Gulf of Mexico "dead zone" predicted to approach record size | Global Resilience Institute

On June 10, 2019, the National Oceanic and Atmospheric Administration (NOAA) released their annual forecast for the dead zone located in the Gulf of Mexico. A hypoxic zone, more commonly referred to as a dead zone, is an area of low oxygen concentrations in the ocean, which lead to death of the marine life population. This year the Gulf is expected to experience a 7,829 square mile hypoxic zone, coming close to the record setting 8,776 square mile zone of 2017. Roughly the size of Massachusetts, this dead zone will have both ecologic and economic effects and will test the Gulf region’s resilience.

Algae bloom in the Gulf of Mexico (source Flickr/National Oceanic Service)
Algae bloom in the Gulf of Mexico (source Flickr/National Oceanic Service)

The Science of Dead Zones
Dead Zones in the Gulf of Mexico are caused by fertilizer and waste nutrients that runoff into the Mississippi River, eventually being deposited into the ocean. Nutrients such as nitrogen and phosphorous allow for an algae bloom that eventually sinks in the ocean and decomposes. The decomposition process depletes the available oxygen and diminishes the source for other marine life. High amounts of rainfall and runoff this past spring have led to this record dead zone prediction. NOAA reports that in the month of May, discharge was 67 percent greater than the average since 1980. The U.S. Geological Survey reports an 18 percent increase in nitrate loads carried into the Gulf in May, in addition to a 49 percent increase in phosphorus loads when compared to the long-term average. These events are thought to be a direct result of climate change. More intense rainfall and flooding events lead to more fertilizer runoff, while warmer waters are capable of carrying even less oxygen to begin with.

The ecological effects of a dead zone can be felt through the food chain. Some animals are capable of relocating, such as shrimp, crab, or fish. Shrimp tend to find oxygen in shallow waters closer to the shore. This, however, stunts their growth. Other species that live closer to the seafloor, such as crustaceans and worms, do not have the ability to leave and will eventually die. This disturbs the food supply for other organisms and has a lasting effect on the region.

Mississippi River delta (source NASA/Jesse Allen)
Mississippi River delta (source NASA/Jesse Allen)

The impact of a dead zone, however, is not just ecologic. This summer’s dead zone is predicted to be located in an area commonly used by fishing vessels. It poses a threat to jobs that depend on the area and could increase the cost of working there. A 2017 study from Duke’s Nicholas School of the Environment found that the dead zone in the Gulf causes a rise in large shrimp prices and fall in the prices of smaller options. This has economic implications for all aspects of the market, including consumers and fisherman. Hypoxic events have been found to slow the growth of organisms in the area, if not cause them to die. The Duke study found that the presence of the dead zone in the Gulf creates monthly changes in the market price of Gulf brown shrimp. In the summer months when the dead zone is occurring, larger shrimp are found to become increasingly more expensive than small ones, widening the difference in prices. The broad effect of this dead zone presents numerous resilience challenges to the area. Not only will depleted or stunted species need to adapt and recover in order to prevent long term ecological harm, but the fishing and seafood industries may also be distorted as markets react to shifting supply and demand.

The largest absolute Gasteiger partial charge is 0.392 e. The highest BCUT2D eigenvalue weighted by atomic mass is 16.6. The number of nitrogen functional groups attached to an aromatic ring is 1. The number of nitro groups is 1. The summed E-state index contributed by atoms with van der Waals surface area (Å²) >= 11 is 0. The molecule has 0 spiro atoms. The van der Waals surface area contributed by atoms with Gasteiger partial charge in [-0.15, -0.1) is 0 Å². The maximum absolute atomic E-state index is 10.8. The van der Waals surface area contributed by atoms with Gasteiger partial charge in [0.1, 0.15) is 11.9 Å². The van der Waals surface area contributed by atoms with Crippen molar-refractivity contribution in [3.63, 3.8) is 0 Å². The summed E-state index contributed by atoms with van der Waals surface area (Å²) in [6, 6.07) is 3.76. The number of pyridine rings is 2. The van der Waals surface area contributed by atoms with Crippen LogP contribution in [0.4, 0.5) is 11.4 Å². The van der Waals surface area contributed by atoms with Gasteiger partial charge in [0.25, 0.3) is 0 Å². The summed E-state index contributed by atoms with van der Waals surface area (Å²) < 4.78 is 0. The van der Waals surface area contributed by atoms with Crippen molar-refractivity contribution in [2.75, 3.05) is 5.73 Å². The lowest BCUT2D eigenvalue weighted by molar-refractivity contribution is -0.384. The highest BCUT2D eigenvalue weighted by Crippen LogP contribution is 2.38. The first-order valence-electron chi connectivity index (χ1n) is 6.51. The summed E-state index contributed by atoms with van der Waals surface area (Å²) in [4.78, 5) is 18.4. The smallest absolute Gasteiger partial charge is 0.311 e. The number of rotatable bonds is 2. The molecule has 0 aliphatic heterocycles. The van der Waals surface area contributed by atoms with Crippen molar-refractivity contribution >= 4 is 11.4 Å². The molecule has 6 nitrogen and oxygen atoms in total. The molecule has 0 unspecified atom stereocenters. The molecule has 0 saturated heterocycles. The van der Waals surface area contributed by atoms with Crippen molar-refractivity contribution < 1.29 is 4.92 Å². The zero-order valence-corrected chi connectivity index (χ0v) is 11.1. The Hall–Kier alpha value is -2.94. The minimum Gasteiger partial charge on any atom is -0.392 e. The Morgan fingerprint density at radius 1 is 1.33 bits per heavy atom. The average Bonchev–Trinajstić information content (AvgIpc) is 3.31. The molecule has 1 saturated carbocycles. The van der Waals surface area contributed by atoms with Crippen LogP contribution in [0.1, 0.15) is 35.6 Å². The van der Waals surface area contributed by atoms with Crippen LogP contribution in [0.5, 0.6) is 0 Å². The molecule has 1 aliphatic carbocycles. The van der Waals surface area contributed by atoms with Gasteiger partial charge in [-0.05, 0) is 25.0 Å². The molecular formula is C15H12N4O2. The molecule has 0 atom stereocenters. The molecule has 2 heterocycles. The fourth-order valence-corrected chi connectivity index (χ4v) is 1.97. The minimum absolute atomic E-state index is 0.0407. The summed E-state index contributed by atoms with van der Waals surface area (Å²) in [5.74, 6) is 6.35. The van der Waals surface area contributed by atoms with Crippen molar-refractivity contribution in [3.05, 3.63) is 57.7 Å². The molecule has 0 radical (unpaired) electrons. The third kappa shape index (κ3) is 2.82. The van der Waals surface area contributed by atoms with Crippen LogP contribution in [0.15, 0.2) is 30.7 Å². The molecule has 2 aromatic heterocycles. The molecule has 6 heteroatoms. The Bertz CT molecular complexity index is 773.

Moving Forward
States are working to regulate and reduce the amount of nutrients running into the Gulf each year. Dr. Eugene Turner, a professor at Louisiana State University in the College of the Coast & Environment, believes better management practices could minimize the scope of the issue. In addition, he suggests maintaining soil health through crop rotation, decreased fertilizer use, and crop covers that keep soil in place. Don Parrish, a senior director at the American Farm Bureau Federation, states farmers have already begun adopting practices that reduce nutrient runoff. However, they come at a high cost and can be technically challenging to learn and adopt. Practices such as precision farming and artificial intelligence are being used, but cannot be widespread solutions.

The ecological and economic effects of dead zones are poised to become more evident, and more challenging to combat, in coming years. Climate change will bring more rainfall and further record breaking dead zones. Low cost solutions and economic incentives are needed to prevent permanent changes to the market and environment. However these incentives must be well informed of the social and economic implications of a changing system. If these challenges can be met with resilience-informed action, communities will be able to minimize the effects of ecological stresses like dead zones and bounce back more quickly if disruptions do occur.

Sources and Further Reading

NOAA forecasts very large ‘dead zone’ for Gulf of Mexico – NOAA

What is a dead zone? – National Ocean Service

The Gulf could see one of the largest dead zones in history this year – CNN

Gulf shrimp prices reveal hidden economic impact of dead zones – Duke Nicholas School of the Environment

Massive 8,000-mile ‘dead zone’ could be one of the gulf’s largest – National Geographic